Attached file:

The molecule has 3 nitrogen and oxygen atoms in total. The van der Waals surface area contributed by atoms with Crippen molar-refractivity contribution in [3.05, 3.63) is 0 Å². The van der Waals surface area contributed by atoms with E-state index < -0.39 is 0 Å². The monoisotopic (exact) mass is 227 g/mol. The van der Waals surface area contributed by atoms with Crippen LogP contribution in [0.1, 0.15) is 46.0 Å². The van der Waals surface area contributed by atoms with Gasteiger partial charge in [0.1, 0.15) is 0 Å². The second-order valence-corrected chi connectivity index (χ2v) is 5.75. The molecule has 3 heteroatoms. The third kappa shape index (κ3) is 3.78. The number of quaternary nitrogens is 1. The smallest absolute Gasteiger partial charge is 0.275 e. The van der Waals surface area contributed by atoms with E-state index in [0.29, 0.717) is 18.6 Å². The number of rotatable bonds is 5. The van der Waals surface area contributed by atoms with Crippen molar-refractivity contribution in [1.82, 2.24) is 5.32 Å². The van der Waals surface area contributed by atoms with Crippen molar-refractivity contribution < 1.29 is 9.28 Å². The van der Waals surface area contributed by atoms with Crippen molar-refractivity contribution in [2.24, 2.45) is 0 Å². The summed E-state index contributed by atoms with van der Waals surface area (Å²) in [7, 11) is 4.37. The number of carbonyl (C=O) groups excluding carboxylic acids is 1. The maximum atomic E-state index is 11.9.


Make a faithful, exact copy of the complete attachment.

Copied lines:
The molecule has 3 nitrogen and oxygen atoms in total. The van der Waals surface area contributed by atoms with Crippen molar-refractivity contribution in [3.05, 3.63) is 0 Å². The van der Waals surface area contributed by atoms with E-state index < -0.39 is 0 Å². The monoisotopic (exact) mass is 227 g/mol. The van der Waals surface area contributed by atoms with Crippen LogP contribution in [0.1, 0.15) is 46.0 Å². The van der Waals surface area contributed by atoms with Gasteiger partial charge in [0.1, 0.15) is 0 Å². The second-order valence-corrected chi connectivity index (χ2v) is 5.75. The molecule has 3 heteroatoms. The third kappa shape index (κ3) is 3.78. The number of quaternary nitrogens is 1. The smallest absolute Gasteiger partial charge is 0.275 e. The van der Waals surface area contributed by atoms with E-state index in [0.29, 0.717) is 18.6 Å². The number of rotatable bonds is 5. The van der Waals surface area contributed by atoms with Crippen molar-refractivity contribution in [1.82, 2.24) is 5.32 Å². The van der Waals surface area contributed by atoms with Crippen molar-refractivity contribution < 1.29 is 9.28 Å². The van der Waals surface area contributed by atoms with Crippen molar-refractivity contribution in [2.24, 2.45) is 0 Å². The summed E-state index contributed by atoms with van der Waals surface area (Å²) in [7, 11) is 4.37. The number of carbonyl (C=O) groups excluding carboxylic acids is 1. The maximum atomic E-state index is 11.9.